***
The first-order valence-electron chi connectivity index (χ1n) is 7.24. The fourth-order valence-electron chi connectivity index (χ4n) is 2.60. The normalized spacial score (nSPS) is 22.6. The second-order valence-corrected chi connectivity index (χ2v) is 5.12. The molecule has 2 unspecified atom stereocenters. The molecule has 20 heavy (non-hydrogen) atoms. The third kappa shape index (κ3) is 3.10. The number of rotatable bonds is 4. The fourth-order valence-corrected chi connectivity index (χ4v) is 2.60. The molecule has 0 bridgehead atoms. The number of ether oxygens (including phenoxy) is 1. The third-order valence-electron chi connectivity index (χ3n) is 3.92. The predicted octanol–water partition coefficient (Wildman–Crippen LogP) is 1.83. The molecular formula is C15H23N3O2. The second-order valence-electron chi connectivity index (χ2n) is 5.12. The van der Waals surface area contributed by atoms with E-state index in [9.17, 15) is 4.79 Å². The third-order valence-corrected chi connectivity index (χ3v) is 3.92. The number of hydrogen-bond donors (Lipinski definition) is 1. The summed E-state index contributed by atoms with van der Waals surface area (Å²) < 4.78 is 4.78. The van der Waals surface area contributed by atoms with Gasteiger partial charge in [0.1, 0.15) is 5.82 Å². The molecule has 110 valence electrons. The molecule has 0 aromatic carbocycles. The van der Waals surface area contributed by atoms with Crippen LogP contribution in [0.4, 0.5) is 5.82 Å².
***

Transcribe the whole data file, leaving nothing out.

The first-order valence-electron chi connectivity index (χ1n) is 7.24. The fourth-order valence-electron chi connectivity index (χ4n) is 2.60. The normalized spacial score (nSPS) is 22.6. The second-order valence-corrected chi connectivity index (χ2v) is 5.12. The molecule has 2 unspecified atom stereocenters. The molecule has 20 heavy (non-hydrogen) atoms. The third kappa shape index (κ3) is 3.10. The number of rotatable bonds is 4. The fourth-order valence-corrected chi connectivity index (χ4v) is 2.60. The molecule has 0 bridgehead atoms. The number of ether oxygens (including phenoxy) is 1. The third-order valence-electron chi connectivity index (χ3n) is 3.92. The predicted octanol–water partition coefficient (Wildman–Crippen LogP) is 1.83. The molecular formula is C15H23N3O2. The second-order valence-electron chi connectivity index (χ2n) is 5.12. The van der Waals surface area contributed by atoms with E-state index in [9.17, 15) is 4.79 Å². The third-order valence-corrected chi connectivity index (χ3v) is 3.92. The number of hydrogen-bond donors (Lipinski definition) is 1. The summed E-state index contributed by atoms with van der Waals surface area (Å²) < 4.78 is 4.78. The van der Waals surface area contributed by atoms with Gasteiger partial charge in [0.1, 0.15) is 5.82 Å². The molecule has 110 valence electrons. The molecule has 0 aromatic carbocycles. The van der Waals surface area contributed by atoms with Crippen LogP contribution in [0.4, 0.5) is 5.82 Å².